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Crowd takes over candidates’ night at Skagit Valley College
A candidate forum in Oak Harbor last week just may have been the most memorable of the year, seeing everything from wild accusations and impassioned appeals for courtesy from the crowd to a candidate’s unexpected dash from the room.
The political forum was the last time Oak Harbor City Council, mayoral and school board candidates would face off publicly before the Nov. 8 general election. Held at Skagit Valley College Wednesday, the event was sponsored by the school’s associated student government and attracted a crowd of about 50 people.
Much like other forums that have been held in recent months, the evening saw candidates sparring over familiar issues such as Pioneer Way, government transparency and plans for economic development.
But city races this year have also been hotly contested. And given the proximity of Election Day, one might have expected a free-flow of low-blows and potshots among candidates. But, as it turned out, it was the crowd that ended up being the most spirited.
Perhaps one of the worst offenses came when a woman asked city council candidate Paul Brewer if he beat his wife. The question resulted in an uproar from the crowd and loud shouts of “Don’t answer that.”
But, true to his character, Brewer tackled the question head on. It’s a rumor that is absolutely false, he said, and was brought up years ago when he was running for office. He pointed out that a local newspaper looked into the issue but “wouldn’t touch it” because it just wasn’t true.
“If I had done that it would have been on the front page of the Whidbey News-Times,” Brewer said.
A reporter from the Whidbey News-Times did look into the allegation years ago and determined it to be unfounded. The woman who asked the question Wednesday refused to provide her name, saying she works at the college.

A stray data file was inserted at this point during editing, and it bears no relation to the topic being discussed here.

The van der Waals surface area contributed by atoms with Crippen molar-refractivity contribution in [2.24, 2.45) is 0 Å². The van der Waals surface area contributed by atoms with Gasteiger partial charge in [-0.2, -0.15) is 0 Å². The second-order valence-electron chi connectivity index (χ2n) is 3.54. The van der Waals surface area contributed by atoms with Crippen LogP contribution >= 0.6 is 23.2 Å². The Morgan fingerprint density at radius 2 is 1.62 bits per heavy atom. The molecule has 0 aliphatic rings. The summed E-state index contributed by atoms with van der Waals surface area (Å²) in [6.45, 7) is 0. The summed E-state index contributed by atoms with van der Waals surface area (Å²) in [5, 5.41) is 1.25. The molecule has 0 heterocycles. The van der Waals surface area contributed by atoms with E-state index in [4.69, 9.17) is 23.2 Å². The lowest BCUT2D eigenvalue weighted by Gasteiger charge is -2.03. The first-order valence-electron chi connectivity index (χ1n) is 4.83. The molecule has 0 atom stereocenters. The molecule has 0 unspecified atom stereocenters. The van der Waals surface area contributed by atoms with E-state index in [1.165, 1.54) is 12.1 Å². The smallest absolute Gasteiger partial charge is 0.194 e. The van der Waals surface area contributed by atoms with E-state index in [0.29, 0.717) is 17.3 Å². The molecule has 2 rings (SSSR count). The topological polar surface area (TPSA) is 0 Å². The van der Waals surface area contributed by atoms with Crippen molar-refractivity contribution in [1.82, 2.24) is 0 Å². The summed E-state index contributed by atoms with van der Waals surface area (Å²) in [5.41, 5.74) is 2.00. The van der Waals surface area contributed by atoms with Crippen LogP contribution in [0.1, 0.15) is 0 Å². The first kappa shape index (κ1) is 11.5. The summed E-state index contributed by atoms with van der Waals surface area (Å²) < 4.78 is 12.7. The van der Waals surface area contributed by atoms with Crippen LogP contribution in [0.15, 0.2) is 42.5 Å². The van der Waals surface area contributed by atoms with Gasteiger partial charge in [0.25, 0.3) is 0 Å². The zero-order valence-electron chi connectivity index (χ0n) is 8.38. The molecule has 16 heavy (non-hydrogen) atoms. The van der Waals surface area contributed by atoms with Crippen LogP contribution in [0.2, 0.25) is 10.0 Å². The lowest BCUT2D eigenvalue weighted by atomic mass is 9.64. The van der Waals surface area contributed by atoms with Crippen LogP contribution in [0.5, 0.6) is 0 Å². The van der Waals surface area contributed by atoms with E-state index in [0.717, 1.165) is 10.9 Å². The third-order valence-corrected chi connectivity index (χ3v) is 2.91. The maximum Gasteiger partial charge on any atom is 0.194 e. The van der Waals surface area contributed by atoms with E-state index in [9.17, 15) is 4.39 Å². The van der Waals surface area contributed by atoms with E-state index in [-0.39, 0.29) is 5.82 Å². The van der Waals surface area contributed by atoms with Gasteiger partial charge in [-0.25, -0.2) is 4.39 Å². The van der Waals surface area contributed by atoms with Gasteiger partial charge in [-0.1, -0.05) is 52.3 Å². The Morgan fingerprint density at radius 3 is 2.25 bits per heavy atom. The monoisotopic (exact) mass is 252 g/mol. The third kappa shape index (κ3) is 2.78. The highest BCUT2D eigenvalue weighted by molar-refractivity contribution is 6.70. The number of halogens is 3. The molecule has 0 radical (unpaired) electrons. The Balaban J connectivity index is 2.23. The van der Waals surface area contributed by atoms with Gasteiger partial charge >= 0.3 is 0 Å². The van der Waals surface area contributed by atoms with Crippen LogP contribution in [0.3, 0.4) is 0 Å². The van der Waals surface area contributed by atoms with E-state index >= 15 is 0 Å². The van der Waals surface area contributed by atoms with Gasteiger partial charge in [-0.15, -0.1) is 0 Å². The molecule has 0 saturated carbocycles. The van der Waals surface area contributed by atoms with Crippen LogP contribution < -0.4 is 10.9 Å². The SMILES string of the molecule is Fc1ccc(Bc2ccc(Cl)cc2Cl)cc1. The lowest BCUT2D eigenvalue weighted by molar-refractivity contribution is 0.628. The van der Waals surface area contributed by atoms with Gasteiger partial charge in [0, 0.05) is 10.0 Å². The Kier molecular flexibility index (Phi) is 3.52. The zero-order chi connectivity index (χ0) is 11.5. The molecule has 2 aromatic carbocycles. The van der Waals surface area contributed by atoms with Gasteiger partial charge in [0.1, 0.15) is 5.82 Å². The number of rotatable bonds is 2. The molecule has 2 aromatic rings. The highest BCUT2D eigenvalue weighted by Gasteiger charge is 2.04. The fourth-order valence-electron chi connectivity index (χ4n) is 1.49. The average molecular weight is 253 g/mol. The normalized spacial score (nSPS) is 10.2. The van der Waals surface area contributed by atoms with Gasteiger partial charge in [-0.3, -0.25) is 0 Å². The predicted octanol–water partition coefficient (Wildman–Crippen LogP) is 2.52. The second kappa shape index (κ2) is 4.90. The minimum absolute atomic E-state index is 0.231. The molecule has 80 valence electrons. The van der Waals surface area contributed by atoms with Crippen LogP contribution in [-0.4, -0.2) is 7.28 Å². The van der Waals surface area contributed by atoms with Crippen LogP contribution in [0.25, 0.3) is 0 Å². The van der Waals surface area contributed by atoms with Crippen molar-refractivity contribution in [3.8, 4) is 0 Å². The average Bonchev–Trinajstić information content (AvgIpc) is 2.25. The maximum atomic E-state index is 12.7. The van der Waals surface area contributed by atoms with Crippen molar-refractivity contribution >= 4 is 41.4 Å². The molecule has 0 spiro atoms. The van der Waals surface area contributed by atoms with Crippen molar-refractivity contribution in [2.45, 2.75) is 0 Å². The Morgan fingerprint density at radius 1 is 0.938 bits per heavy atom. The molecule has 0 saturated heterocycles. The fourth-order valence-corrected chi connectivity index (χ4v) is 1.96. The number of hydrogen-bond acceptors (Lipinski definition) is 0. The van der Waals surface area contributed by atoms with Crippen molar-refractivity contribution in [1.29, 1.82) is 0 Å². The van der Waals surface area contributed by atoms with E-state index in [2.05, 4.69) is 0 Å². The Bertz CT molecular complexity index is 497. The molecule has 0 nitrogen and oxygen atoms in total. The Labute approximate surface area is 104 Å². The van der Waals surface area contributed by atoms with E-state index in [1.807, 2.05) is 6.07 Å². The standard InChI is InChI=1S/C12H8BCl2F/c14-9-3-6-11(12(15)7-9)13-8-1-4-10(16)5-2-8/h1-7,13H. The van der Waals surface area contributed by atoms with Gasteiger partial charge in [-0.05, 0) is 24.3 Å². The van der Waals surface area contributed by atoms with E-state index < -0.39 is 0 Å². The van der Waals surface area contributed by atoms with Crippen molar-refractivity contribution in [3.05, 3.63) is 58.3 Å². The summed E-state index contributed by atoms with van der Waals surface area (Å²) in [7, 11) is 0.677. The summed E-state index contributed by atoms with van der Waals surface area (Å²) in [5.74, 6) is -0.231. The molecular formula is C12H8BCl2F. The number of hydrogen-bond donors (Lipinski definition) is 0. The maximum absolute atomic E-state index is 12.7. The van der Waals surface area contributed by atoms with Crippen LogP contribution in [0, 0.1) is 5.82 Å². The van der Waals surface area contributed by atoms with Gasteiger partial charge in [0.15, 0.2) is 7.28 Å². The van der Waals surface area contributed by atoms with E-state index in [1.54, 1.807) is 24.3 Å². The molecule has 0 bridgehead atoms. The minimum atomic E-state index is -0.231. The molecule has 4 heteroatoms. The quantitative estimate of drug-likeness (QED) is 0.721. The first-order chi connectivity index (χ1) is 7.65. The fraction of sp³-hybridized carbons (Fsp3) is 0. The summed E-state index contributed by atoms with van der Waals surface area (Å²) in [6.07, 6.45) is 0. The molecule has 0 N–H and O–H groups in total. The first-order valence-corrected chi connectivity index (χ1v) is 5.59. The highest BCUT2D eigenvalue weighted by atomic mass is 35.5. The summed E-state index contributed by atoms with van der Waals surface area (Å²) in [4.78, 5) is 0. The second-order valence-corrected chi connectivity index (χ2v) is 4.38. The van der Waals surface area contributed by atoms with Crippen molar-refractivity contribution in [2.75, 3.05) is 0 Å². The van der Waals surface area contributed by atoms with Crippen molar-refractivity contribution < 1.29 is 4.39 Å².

Oak Harbor Mayor Jim Slowik was also the subject of crowd suspicions. When confronted by the moderator for making a commotion, Shane Hoffmire, a vocal advocate of the rejected two-way design of Pioneer Way, said it appeared Slowik was receiving text-messages from the crowd while at the dais.
The accusation was the result of the mayor’s habit of looking down and fiddling with an object hidden behind the table while his challenger, Oak Harbor City Councilman Scott Dudley, was speaking.
Responding to Hoffmire’s claim, Slowik held up a water-bottle cap for the crowd’s inspection. Despite his proclaimed innocence, after the meeting several others in the room said they also believed the mayor was receiving text messages.
But Slowik supporters didn’t come off so well either. Both Christon Skinner, a prominent Oak Harbor attorney, and Gerry Oliver, a well-known real estate broker, had their hands slapped by the moderator after Steve Hoffmire, Shane’s father, accused them of making disrespectful noises while Dudley was speaking.
Hoffmire said the huffs and puffs coming from their direction was a “bully tactic” and asked the moderator, 17-year-old student government president Lauren Cribb, to intervene. Stepping up to the plate, Cribb asked the crowd to be respectful of all the candidates and keep any derogatory remarks to themselves.
Cribb’s courage and professionalism earned her praise from many in the crowd, including her mother, Christine Cribb, who is running in an uncontested race for Oak Harbor School Board Position 3.
“I thought it was the liveliest of all the forums and I think she deserves a gold medal,” said Christine Cribb, in a later interview.
Finally, in what was perhaps the most heart-rending and human event of the evening, Oak Harbor City Council candidate Mel Vance lost an inner battle concerning his fear of public speaking and ran from the room during his opening statement.
To his credit, however, Vance returned shortly and took his place beside incumbent Rick Almberg at the dais. He remained at the forum for the remainder of the evening, answering every question asked of him.